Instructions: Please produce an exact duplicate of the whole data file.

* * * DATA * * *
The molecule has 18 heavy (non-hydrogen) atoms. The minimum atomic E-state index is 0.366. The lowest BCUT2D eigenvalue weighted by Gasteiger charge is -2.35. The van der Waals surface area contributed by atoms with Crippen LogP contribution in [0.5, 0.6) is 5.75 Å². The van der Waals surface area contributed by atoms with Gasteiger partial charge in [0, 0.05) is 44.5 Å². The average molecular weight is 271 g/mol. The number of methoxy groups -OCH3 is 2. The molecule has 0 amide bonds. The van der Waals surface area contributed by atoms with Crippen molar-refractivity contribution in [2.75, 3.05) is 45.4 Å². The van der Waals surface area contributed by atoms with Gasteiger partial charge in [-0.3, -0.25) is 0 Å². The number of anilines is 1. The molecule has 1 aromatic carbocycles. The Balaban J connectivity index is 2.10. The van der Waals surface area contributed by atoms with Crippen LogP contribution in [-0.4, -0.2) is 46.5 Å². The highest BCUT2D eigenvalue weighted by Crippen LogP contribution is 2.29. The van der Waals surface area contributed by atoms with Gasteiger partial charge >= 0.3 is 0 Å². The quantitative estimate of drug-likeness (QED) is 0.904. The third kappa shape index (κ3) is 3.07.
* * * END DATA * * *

The molecule has 18 heavy (non-hydrogen) atoms. The minimum atomic E-state index is 0.366. The lowest BCUT2D eigenvalue weighted by Gasteiger charge is -2.35. The van der Waals surface area contributed by atoms with Crippen LogP contribution in [0.5, 0.6) is 5.75 Å². The van der Waals surface area contributed by atoms with Gasteiger partial charge in [0, 0.05) is 44.5 Å². The average molecular weight is 271 g/mol. The number of methoxy groups -OCH3 is 2. The molecule has 0 amide bonds. The van der Waals surface area contributed by atoms with Crippen molar-refractivity contribution in [2.75, 3.05) is 45.4 Å². The van der Waals surface area contributed by atoms with Gasteiger partial charge in [-0.3, -0.25) is 0 Å². The number of anilines is 1. The molecule has 1 aromatic carbocycles. The Balaban J connectivity index is 2.10. The van der Waals surface area contributed by atoms with Crippen LogP contribution in [-0.4, -0.2) is 46.5 Å². The highest BCUT2D eigenvalue weighted by Crippen LogP contribution is 2.29. The van der Waals surface area contributed by atoms with Gasteiger partial charge >= 0.3 is 0 Å². The quantitative estimate of drug-likeness (QED) is 0.904. The third kappa shape index (κ3) is 3.07.